“The Internet Ruined My Life” is a very provocative TV show, starting with its title. This show -- consisting, at the moment, of just six half-hour episodes -- premiered Wednesday night (March 9) on Syfy, but it’s not science fiction.
In fact, it’s not fiction at all. The show purports to tell the true stories of people whose lives were turned upside-down in the aftermath of things they posted on social media.
Let me say that again: Things they posted on social media. That’s the thing that first struck me about the show’s title “The Internet Ruined My Life.” Or to put it another way: “The Internet did it -- not me. It’s the Internet’s fault I got in trouble. What I posted had nothing to do with it.”
In other words, the responsibility for the ruination of these “victims” (as the show refers to them) is transferred completely to the Internet, even though the Internet is, after all, merely a dumb (as in, non-thinking) conduit for the messages these victims composed and then posted. Isn’t that like blaming your phone when you receive nuisance calls from telemarketers?
In the actual stories in this show, however, nuances abound. In the first episode that aired Wednesday, for example, the first of two stories had to do with a young woman named Suey Park, a Korean-American and a self-described activist/watchdog who reacts quickly to situations that she thinks represent discrimination of, or insults to Asian-Americans.
True to form, her reactions take the form of tweets posted on Twitter. For her generation, this seems to be the only way they know of expressing themselves -- say it in 140-characters or don’t say it at all.
Here’s what happened to her in 2013: She became the target of vicious tweets, lost long-time friends and was even threatened with death after she called for the cancellation of “The Colbert Report” with a hashtag she created called #CancelColbert (that’s Stephen Colbert commenting on the hashtag on his show on Comedy Central in the photo above).
Specifically, she reacted to one of Colbert’s bombastic pieces of satire in which he vowed to demonstrate his “sensitivity” to Asian-Americans. So he tweeted: “I am willing to show the #Asian community I care by introducing the Ching-Chong Ding-Dong Foundation for Sensitivity to Orientals or Whatever.”
Sensing an insult to Asian-Americans, Park tweeted: “The Ching-Chong Ding-Dong Foundation for Sensitivity to Orientals has decided to call for #CancelColbert. Trend it.”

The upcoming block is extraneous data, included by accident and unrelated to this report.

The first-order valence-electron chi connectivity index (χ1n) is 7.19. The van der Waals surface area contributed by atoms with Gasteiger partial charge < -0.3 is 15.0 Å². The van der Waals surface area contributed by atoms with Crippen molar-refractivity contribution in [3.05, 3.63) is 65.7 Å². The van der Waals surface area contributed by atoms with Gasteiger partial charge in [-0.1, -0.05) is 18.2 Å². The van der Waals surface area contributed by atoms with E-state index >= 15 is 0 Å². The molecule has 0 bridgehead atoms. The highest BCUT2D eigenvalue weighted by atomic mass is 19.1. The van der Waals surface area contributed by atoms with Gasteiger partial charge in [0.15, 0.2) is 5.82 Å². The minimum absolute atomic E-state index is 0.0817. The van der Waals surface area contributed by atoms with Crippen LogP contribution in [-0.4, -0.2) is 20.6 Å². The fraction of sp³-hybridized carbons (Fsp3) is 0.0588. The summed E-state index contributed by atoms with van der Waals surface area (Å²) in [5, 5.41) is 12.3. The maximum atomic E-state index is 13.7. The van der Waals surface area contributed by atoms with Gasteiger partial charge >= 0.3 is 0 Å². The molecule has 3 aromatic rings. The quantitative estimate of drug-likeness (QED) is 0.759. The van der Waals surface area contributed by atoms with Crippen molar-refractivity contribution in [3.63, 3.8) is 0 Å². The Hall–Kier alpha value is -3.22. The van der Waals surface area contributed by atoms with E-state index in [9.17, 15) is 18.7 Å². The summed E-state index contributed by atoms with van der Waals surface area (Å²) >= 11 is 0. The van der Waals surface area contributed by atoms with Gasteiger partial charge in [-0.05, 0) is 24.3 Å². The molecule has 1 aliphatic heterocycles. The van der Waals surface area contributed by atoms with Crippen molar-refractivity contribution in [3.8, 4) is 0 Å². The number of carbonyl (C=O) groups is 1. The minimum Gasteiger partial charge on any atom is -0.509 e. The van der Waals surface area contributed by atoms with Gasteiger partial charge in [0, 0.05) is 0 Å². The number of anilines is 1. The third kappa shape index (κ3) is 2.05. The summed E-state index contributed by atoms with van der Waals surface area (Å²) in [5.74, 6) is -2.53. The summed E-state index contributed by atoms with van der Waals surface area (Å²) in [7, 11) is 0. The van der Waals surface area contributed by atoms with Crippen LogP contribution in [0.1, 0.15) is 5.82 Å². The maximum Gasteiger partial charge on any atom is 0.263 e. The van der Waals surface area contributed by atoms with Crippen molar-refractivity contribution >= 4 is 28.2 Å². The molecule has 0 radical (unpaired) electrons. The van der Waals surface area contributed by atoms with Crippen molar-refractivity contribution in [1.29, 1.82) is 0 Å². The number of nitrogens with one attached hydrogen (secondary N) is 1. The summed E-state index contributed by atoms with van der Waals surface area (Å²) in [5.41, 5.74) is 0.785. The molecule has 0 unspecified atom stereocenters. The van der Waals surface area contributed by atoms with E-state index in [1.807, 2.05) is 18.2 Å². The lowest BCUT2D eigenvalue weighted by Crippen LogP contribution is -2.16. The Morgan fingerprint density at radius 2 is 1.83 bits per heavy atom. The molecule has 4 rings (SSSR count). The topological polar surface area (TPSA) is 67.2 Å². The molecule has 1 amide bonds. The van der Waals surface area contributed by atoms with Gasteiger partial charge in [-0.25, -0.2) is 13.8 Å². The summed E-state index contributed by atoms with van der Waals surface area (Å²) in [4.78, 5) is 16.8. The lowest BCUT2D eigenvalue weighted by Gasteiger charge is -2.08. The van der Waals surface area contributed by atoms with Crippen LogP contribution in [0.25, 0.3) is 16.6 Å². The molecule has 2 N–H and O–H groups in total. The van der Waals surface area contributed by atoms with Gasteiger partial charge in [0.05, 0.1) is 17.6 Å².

Her tweet did “trend,” and in the days that followed, all of these terrible things happened to her. The death threat came in the form of either tweets or texts to her cell phone in which someone claimed to be a former military sniper and he happened to have his sights set on her right now (she was home in her bedroom in Chicago).
So she skipped town and went to hide among friends in New York. She claims she was tracked down there too by people angered by her call for Colbert’s cancellation. Some people must really love Colbert.
While it doesn’t excuse the reprehensible behavior of people who hide behind the anonymity of the Internet to threaten people with death, Park admits on “The Internet Ruined My Life” that she didn’t even mean what she wrote when she tweeted her call for Colbert’s cancellation, even though that’s what she wrote.
“I didn’t actually want the show to be cancelled,” she said, “but I was trying to think of something catchy and over-the-top to get my point across.” So this is what the Internet does (if you want to blame the Internet): It requires that one must exaggerate in order to make a point that will stand out amidst the din, even if the point being made is fundamentally dishonest and not at all what the writer meant or thought. Probably, the death threats were exaggerated for much the same reason, although one never knows about death threats.
If the first story in the premiere episode was a cautionary tale, the second story was just plain ridiculous. It was about a flamboyant young British man who was so excited about his upcoming trip to Hollywood -- his first visit to the U.S., a country he long dreamed about visiting -- that he tweeted to a friend: “Are you free this week for a gossip/prep, before I go destroy America? X [kiss].”
In this context, he was using the word “destroy” in the slangish way it is apparently applied in the U.K., meaning, basically, to have a rowdy time. Instead, the U.S. Department of Homeland Security picked up on his “destroy America” tweet, labeled him a terrorist threat, revoked this man’s visa, detained him in jail for about 24 hours upon his arrival at LAX, and then deported him straight back to England.
In this way, the Internet might not have destroyed this man’s life, but it did ruin his vacation. As for the officials of the Department of Homeland Security who misinterpreted his tweet, maybe they can star in a spinoff series called “The Internet Made Me Stupid.”
“The Internet Ruined My Life” airs Wednesday nights at 10 Eastern through April 13 on Syfy.